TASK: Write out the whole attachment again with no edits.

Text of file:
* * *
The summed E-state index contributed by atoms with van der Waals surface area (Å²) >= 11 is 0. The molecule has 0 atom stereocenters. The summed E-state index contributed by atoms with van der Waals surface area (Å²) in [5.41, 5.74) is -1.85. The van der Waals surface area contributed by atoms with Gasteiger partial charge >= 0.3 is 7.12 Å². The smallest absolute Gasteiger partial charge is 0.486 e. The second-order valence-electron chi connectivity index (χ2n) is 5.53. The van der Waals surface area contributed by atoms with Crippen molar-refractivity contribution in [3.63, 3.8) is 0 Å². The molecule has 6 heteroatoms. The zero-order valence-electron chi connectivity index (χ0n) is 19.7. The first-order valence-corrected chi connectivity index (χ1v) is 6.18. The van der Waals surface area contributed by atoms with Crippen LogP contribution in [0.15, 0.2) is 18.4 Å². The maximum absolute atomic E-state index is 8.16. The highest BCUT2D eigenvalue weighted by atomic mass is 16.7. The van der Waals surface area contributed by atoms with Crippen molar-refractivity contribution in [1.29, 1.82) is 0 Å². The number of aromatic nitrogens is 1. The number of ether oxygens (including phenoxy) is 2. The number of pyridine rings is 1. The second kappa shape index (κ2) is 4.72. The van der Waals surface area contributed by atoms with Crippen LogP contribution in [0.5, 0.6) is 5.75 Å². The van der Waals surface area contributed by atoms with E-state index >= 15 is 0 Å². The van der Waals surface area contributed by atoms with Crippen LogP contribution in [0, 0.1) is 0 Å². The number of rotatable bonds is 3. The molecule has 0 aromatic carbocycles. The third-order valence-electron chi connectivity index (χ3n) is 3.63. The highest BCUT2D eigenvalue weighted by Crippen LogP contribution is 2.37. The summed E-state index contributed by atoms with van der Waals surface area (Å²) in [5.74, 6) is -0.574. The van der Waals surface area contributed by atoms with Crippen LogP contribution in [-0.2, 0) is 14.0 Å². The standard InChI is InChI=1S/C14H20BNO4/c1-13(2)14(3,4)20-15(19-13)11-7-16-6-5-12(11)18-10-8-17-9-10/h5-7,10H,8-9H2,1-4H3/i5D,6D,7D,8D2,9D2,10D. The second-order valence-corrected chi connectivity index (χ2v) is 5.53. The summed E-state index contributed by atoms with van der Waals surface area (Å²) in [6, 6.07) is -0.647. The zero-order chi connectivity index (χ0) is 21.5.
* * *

The summed E-state index contributed by atoms with van der Waals surface area (Å²) >= 11 is 0. The molecule has 0 atom stereocenters. The summed E-state index contributed by atoms with van der Waals surface area (Å²) in [5.41, 5.74) is -1.85. The van der Waals surface area contributed by atoms with Gasteiger partial charge >= 0.3 is 7.12 Å². The smallest absolute Gasteiger partial charge is 0.486 e. The second-order valence-electron chi connectivity index (χ2n) is 5.53. The van der Waals surface area contributed by atoms with Crippen molar-refractivity contribution in [3.63, 3.8) is 0 Å². The molecule has 6 heteroatoms. The zero-order valence-electron chi connectivity index (χ0n) is 19.7. The first-order valence-corrected chi connectivity index (χ1v) is 6.18. The van der Waals surface area contributed by atoms with Crippen LogP contribution in [0.15, 0.2) is 18.4 Å². The maximum absolute atomic E-state index is 8.16. The highest BCUT2D eigenvalue weighted by atomic mass is 16.7. The van der Waals surface area contributed by atoms with Crippen molar-refractivity contribution in [1.29, 1.82) is 0 Å². The number of aromatic nitrogens is 1. The number of ether oxygens (including phenoxy) is 2. The number of pyridine rings is 1. The second kappa shape index (κ2) is 4.72. The van der Waals surface area contributed by atoms with Crippen LogP contribution in [0.5, 0.6) is 5.75 Å². The van der Waals surface area contributed by atoms with E-state index >= 15 is 0 Å². The van der Waals surface area contributed by atoms with Crippen LogP contribution in [0, 0.1) is 0 Å². The number of rotatable bonds is 3. The molecule has 0 aromatic carbocycles. The third-order valence-electron chi connectivity index (χ3n) is 3.63. The highest BCUT2D eigenvalue weighted by Crippen LogP contribution is 2.37. The summed E-state index contributed by atoms with van der Waals surface area (Å²) in [5.74, 6) is -0.574. The van der Waals surface area contributed by atoms with Crippen LogP contribution in [-0.2, 0) is 14.0 Å². The standard InChI is InChI=1S/C14H20BNO4/c1-13(2)14(3,4)20-15(19-13)11-7-16-6-5-12(11)18-10-8-17-9-10/h5-7,10H,8-9H2,1-4H3/i5D,6D,7D,8D2,9D2,10D. The second-order valence-corrected chi connectivity index (χ2v) is 5.53. The summed E-state index contributed by atoms with van der Waals surface area (Å²) in [6, 6.07) is -0.647. The zero-order chi connectivity index (χ0) is 21.5.